W3C home > Mailing lists > Public > public-html@w3.org > June 2007

Re: fear of "invisible metadata"

From: Ben Boyle <benjamins.boyle@gmail.com>
Date: Sat, 23 Jun 2007 23:43:49 +1000
Message-ID: <5f37426b0706230643o3be3fd74v4a6fc3954c49e511@mail.gmail.com>
To: "Craig Francis" <craig@synergycms.com>
Cc: "Maurice Carey" <maurice@thymeonline.com>, "HTML Working Group" <public-html@w3.org>

> Perhaps the spec can say the alt is optional, but accessibility
> checkers (WCAG?) can run tests that will fail a document if an image
> had no @alt or <caption> assigned to it... this will help authors
> detect images they have forgotten to mark up.

I like the spec how it is as regards img@alt: I prefer that alt is
required, and yet UAs are instructed to cope if it is missing. The
means validators (and other tools that authors may use to check and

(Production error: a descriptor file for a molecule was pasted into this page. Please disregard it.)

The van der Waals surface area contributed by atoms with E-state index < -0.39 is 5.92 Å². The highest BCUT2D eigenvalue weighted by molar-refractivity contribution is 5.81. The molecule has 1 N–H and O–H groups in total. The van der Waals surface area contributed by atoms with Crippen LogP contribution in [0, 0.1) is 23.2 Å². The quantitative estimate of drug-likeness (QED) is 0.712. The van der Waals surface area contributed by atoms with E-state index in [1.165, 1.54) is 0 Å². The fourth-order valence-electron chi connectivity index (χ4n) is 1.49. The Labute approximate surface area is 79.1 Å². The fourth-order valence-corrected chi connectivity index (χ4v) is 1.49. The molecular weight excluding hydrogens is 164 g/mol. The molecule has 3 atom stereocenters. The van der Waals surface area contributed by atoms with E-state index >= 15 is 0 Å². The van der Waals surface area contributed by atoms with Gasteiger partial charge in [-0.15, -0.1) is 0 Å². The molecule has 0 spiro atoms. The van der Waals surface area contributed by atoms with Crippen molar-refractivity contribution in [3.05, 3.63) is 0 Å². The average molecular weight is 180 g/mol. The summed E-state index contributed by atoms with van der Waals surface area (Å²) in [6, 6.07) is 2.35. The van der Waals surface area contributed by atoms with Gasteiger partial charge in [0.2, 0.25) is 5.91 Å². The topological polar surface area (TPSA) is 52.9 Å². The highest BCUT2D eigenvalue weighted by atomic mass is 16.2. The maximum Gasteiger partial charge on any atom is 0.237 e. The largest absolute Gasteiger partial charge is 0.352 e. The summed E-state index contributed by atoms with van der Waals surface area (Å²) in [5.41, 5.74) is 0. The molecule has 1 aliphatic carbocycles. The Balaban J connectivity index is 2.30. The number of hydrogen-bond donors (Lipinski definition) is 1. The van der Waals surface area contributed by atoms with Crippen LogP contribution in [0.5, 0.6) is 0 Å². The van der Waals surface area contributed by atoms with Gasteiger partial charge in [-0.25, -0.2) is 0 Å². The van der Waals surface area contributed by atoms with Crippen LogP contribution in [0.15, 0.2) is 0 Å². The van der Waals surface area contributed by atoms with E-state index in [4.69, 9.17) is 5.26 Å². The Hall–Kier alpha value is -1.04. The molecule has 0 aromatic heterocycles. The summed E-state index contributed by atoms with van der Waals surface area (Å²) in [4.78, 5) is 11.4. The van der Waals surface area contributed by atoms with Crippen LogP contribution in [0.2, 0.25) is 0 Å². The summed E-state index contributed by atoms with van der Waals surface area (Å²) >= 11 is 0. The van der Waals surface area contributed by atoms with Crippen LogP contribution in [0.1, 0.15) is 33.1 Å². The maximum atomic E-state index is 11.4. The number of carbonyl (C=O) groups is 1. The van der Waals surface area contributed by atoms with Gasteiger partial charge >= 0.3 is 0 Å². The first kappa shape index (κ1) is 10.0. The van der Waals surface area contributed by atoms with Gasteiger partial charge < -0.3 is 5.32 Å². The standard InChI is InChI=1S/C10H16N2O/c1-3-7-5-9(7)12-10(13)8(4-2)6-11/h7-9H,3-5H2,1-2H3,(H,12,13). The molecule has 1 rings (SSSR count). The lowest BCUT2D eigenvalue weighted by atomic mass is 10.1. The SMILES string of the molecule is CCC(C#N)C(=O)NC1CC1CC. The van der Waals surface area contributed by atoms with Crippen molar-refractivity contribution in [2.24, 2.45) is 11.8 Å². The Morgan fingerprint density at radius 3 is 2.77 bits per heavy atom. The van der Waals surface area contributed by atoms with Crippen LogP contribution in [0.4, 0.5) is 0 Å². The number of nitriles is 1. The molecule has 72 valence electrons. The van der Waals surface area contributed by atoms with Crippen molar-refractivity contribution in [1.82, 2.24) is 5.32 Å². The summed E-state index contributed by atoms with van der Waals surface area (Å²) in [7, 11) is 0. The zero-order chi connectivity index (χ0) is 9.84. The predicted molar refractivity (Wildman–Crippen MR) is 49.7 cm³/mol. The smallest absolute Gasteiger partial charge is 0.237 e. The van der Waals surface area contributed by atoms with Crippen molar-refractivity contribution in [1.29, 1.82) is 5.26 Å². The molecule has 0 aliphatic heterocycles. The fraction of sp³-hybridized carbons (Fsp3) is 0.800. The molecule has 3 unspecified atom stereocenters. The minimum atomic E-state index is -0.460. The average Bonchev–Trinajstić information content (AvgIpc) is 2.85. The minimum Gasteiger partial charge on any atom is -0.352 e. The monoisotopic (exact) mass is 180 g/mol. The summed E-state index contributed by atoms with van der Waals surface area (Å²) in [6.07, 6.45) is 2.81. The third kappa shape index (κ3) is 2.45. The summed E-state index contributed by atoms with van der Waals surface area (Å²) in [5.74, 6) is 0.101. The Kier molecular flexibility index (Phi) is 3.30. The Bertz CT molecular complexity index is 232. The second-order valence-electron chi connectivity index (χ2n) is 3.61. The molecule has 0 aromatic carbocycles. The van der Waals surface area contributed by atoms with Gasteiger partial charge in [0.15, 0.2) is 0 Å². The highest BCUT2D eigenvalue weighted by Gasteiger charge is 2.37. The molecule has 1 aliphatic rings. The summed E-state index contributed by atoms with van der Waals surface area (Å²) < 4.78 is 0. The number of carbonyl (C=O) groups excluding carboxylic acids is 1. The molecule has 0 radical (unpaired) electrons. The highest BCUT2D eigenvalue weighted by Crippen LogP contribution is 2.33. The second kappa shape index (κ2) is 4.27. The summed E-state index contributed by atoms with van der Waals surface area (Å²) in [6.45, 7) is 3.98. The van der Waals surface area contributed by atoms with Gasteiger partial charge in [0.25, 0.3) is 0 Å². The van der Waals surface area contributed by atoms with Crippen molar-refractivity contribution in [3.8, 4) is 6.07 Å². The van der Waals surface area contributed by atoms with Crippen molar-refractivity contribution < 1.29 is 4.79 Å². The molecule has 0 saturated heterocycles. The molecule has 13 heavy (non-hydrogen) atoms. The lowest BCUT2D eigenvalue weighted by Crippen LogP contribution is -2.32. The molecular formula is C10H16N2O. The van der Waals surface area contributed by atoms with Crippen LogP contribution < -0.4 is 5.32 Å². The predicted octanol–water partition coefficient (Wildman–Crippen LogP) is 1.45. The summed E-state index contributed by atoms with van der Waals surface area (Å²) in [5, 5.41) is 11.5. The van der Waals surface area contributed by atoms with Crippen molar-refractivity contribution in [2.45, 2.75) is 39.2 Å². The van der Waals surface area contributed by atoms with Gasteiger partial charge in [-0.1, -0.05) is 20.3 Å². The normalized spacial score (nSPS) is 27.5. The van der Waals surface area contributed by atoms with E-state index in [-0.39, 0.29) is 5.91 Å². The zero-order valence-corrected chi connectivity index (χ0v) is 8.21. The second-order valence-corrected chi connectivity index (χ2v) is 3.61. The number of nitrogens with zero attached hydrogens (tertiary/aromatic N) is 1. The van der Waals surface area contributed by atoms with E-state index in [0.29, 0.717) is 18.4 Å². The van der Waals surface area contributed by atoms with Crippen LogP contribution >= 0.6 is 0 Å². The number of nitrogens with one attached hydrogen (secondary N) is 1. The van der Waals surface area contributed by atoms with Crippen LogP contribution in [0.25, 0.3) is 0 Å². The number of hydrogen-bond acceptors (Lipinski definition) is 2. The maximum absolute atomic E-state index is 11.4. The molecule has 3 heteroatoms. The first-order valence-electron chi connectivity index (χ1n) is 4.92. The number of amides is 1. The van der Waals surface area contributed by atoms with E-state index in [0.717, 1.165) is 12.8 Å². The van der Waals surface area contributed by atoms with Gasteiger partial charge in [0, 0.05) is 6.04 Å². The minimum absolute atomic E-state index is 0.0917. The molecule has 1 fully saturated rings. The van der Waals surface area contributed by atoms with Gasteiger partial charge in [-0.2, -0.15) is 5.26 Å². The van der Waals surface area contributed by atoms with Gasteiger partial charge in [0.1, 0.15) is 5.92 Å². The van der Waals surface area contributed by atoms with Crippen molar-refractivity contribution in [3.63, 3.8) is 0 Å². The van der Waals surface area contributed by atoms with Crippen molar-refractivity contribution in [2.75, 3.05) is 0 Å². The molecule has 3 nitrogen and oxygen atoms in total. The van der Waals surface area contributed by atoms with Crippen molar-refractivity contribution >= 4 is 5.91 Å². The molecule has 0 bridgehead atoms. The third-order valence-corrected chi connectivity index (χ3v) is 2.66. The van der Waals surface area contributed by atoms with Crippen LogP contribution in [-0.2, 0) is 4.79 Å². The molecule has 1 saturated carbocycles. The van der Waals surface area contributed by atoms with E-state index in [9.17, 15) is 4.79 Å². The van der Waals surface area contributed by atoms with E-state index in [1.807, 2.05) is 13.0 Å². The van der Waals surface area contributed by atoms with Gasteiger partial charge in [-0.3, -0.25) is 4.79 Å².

produce quality code) will report a missing alt attribute. This
happens now in HTML4 and I'm perfectly happy with it. I like the extra
clarity in HTML5 that instructs UAs: "If the alt attribute is omitted,
user agents must treat the element as if it had an alt attribute set
to the empty string."


http://dev.w3.org/cvsweb/~checkout~/html5/spec/Overview.html#the-img

> <figure>
>   <img>
>   <caption>
> </figure>

OK, let's nip this in the bud. The spec does talk about a "caption"
but it only allows the <legend> element, not <caption>
http://dev.w3.org/cvsweb/~checkout~/html5/spec/Overview.html#the-figure

I'd prefer <caption>, does it concern anyone else though?
Received on Saturday, 23 June 2007 13:43:54 UTC

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